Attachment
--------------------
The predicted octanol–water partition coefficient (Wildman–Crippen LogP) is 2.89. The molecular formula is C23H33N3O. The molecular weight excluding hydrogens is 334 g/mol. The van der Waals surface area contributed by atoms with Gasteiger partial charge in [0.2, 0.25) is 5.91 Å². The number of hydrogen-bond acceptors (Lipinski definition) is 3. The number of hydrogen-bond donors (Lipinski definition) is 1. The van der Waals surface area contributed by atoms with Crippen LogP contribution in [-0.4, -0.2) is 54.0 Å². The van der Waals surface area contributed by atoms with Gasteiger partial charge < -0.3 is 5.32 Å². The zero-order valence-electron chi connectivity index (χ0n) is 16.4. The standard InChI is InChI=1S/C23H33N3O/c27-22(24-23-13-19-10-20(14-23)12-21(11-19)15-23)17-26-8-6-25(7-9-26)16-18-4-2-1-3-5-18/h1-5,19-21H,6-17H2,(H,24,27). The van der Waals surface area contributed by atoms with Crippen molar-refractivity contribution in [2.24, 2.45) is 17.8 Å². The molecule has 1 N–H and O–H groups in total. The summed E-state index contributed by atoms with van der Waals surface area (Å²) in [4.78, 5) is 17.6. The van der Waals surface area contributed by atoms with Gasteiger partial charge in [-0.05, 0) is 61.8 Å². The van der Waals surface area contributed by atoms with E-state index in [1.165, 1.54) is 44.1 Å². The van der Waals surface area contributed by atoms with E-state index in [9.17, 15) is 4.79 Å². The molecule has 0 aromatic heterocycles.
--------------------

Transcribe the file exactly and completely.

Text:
The predicted octanol–water partition coefficient (Wildman–Crippen LogP) is 2.89. The molecular formula is C23H33N3O. The molecular weight excluding hydrogens is 334 g/mol. The van der Waals surface area contributed by atoms with Gasteiger partial charge in [0.2, 0.25) is 5.91 Å². The number of hydrogen-bond acceptors (Lipinski definition) is 3. The number of hydrogen-bond donors (Lipinski definition) is 1. The van der Waals surface area contributed by atoms with Crippen LogP contribution in [-0.4, -0.2) is 54.0 Å². The van der Waals surface area contributed by atoms with Gasteiger partial charge < -0.3 is 5.32 Å². The zero-order valence-electron chi connectivity index (χ0n) is 16.4. The standard InChI is InChI=1S/C23H33N3O/c27-22(24-23-13-19-10-20(14-23)12-21(11-19)15-23)17-26-8-6-25(7-9-26)16-18-4-2-1-3-5-18/h1-5,19-21H,6-17H2,(H,24,27). The van der Waals surface area contributed by atoms with Crippen molar-refractivity contribution in [2.24, 2.45) is 17.8 Å². The molecule has 1 N–H and O–H groups in total. The summed E-state index contributed by atoms with van der Waals surface area (Å²) in [4.78, 5) is 17.6. The van der Waals surface area contributed by atoms with Gasteiger partial charge in [-0.05, 0) is 61.8 Å². The van der Waals surface area contributed by atoms with E-state index in [1.165, 1.54) is 44.1 Å². The van der Waals surface area contributed by atoms with E-state index in [9.17, 15) is 4.79 Å². The molecule has 0 aromatic heterocycles.